Sunday morning, the rhythmic tolling of bells welcomed the faithful to services at Saint John the Wonderworker’s Serbian Orthodox Church in Eugene’s Whiteaker neighborhood. Wedged between Last Stand Coffee Company and the Jesco Club on 3rd and Blair, the church, with its pale stucco exterior and blue and golden cupolas, appears at first incongruous with its surroundings. Indeed, it looks like a piece of the Old Country transplanted to foreign soil. Inside, oil lamps and candles light the church, and the walls are lined with the heavy-lidded faces of Orthodox saints. The congregation is mostly standing, women in headscarves and long skirts, while prayers sound out in a droning, Hebraic chant.
Christian Orthodoxy has seen a surge in adherents over the course of the last decade. In the United States, membership has historically consisted overwhelmingly of immigrants and their descendants. But recently, the appeal seems to have widened. Today, a reported one third of Orthodox priests in the U.S. today are converts, and over the course of the last decade, the number of Orthodox parishes has grown by 16 percent. The congregation at St. John’s, which consists overwhelmingly of converts, is indicative of this trend.
Stephen Dyer has been a church deacon at St. John’s for 14 years. His own initiation into Orthodoxy represented the culmination of a lengthy struggle with faith. Dyer was raised in the Unitarian Church by atheist parents, and turned to Christianity at the age of 19, seeking something deeper than what he felt his secular upbringing provided. He spent 17 years as a member of a religious brotherhood founded in the 1960’s in Boston, and his conversion was initially spurred by the group’s growing interest in Orthodox Christianity. As Dyer describes it, after the immense spiritual fomentation of the 1960’s, the group’s impetus had, by the 1980’s, began to fizzle out. Orthodoxy provided a wholly different approach to Christianity, one deeply rooted in mysticism, tradition, and what Dyer characterizes as a more Eastern mentality. “We were seeking something more Christian and completely deep and we stumbled upon Orthodox Christianity. And we found it. To our surprise, we found it.”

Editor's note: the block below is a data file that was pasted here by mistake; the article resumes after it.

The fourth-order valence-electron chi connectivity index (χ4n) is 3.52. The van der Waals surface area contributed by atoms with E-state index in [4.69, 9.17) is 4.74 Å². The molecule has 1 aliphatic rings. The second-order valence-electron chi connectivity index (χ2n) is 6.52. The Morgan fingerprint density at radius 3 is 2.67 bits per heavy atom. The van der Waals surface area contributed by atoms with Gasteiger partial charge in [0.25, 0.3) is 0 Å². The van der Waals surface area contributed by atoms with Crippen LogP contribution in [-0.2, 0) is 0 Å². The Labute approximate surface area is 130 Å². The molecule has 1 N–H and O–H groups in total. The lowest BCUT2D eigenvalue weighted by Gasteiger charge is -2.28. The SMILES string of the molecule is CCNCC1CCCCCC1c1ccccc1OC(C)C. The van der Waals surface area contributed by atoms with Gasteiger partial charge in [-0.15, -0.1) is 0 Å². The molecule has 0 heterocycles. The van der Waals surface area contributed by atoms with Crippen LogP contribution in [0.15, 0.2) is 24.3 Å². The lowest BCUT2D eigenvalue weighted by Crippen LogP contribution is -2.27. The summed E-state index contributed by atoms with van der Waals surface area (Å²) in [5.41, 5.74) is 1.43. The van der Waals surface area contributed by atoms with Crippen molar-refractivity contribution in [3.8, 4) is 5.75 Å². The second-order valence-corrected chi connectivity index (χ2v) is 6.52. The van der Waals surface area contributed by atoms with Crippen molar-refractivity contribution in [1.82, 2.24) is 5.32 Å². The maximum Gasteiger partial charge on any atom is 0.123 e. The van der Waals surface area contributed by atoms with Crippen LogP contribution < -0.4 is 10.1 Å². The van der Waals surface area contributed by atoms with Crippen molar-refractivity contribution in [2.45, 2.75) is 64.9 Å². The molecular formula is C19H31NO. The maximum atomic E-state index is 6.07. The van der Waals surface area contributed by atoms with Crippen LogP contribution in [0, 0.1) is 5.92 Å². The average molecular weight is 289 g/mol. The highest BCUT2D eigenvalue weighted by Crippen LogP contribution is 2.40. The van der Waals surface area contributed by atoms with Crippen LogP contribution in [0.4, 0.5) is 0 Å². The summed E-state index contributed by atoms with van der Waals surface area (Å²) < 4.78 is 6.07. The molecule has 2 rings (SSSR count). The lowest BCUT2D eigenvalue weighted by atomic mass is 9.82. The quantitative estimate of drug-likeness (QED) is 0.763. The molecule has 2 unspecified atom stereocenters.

In 1988, Dyer was baptized within the Orthodox Church, and just a few years later moved to Eugene, where he and Pastor David Lubliner, a convert from Judaism, founded St. John’s. In 1992, they moved to their current location in Whiteaker. The building that occupied the site had for many years been occupied by Icky’s Teahouse, an anarchist haunt that was, at the time of the sale, facing repossession by the city for drug trafficking. For up to a year after the move, people from across the country would show up in search of Icky’s, only to find St. John’s. Residents and business owners in Whiteaker welcomed the change. “When a church comes into a blighted neighborhood, it really lifts it up,” remarked Dyer.
As a primarily convert church, St. John’s works with newcomers to the faith. Dyer hopes that St. John’s will continue to be a strong resource for people who are interested in Orthodoxy, and stresses the need to keep the religion alive and fresh within its adherents. At the same time, he looks at St. Johns as indicative of a larger trend. “It’s much bigger than our little church. People are finding it more and more. There are Americans, there are whole congregations, whole groups of churches becoming Orthodox.”